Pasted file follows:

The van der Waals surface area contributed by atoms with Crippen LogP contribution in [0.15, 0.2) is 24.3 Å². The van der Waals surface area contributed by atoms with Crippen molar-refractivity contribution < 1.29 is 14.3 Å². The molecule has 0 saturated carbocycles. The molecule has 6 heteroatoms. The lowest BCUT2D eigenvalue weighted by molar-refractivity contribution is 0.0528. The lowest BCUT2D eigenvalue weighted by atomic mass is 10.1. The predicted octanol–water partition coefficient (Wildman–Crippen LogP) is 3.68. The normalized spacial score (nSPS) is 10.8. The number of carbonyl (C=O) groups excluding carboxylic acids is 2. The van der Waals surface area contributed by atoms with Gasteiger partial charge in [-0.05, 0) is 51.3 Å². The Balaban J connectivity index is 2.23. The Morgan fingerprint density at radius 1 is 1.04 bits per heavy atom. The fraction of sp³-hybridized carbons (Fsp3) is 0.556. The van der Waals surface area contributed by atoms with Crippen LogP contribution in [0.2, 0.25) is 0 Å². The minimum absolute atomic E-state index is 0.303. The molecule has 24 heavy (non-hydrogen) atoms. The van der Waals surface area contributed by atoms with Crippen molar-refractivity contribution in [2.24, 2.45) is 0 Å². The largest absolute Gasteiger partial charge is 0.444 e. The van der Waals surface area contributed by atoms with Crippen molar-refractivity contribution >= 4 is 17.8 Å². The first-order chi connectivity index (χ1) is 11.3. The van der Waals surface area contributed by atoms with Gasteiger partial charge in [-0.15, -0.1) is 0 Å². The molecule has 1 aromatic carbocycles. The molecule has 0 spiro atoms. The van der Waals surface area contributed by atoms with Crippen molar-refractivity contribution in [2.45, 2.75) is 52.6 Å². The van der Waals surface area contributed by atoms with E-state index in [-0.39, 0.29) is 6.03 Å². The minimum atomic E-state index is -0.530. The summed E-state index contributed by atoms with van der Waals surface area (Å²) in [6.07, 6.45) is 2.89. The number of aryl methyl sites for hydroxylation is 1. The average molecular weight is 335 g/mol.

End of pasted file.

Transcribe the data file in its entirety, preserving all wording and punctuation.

The van der Waals surface area contributed by atoms with Crippen LogP contribution in [0.15, 0.2) is 24.3 Å². The van der Waals surface area contributed by atoms with Crippen molar-refractivity contribution < 1.29 is 14.3 Å². The molecule has 0 saturated carbocycles. The molecule has 6 heteroatoms. The lowest BCUT2D eigenvalue weighted by molar-refractivity contribution is 0.0528. The lowest BCUT2D eigenvalue weighted by atomic mass is 10.1. The predicted octanol–water partition coefficient (Wildman–Crippen LogP) is 3.68. The normalized spacial score (nSPS) is 10.8. The number of carbonyl (C=O) groups excluding carboxylic acids is 2. The van der Waals surface area contributed by atoms with Gasteiger partial charge in [-0.05, 0) is 51.3 Å². The Balaban J connectivity index is 2.23. The Morgan fingerprint density at radius 1 is 1.04 bits per heavy atom. The fraction of sp³-hybridized carbons (Fsp3) is 0.556. The van der Waals surface area contributed by atoms with Crippen LogP contribution in [0.2, 0.25) is 0 Å². The minimum absolute atomic E-state index is 0.303. The molecule has 24 heavy (non-hydrogen) atoms. The van der Waals surface area contributed by atoms with Crippen molar-refractivity contribution in [2.24, 2.45) is 0 Å². The largest absolute Gasteiger partial charge is 0.444 e. The van der Waals surface area contributed by atoms with Crippen molar-refractivity contribution >= 4 is 17.8 Å². The first-order chi connectivity index (χ1) is 11.3. The van der Waals surface area contributed by atoms with Gasteiger partial charge in [-0.15, -0.1) is 0 Å². The molecule has 1 aromatic carbocycles. The molecule has 0 spiro atoms. The van der Waals surface area contributed by atoms with Crippen molar-refractivity contribution in [2.45, 2.75) is 52.6 Å². The van der Waals surface area contributed by atoms with E-state index in [-0.39, 0.29) is 6.03 Å². The minimum atomic E-state index is -0.530. The summed E-state index contributed by atoms with van der Waals surface area (Å²) in [6.07, 6.45) is 2.89. The number of aryl methyl sites for hydroxylation is 1. The average molecular weight is 335 g/mol.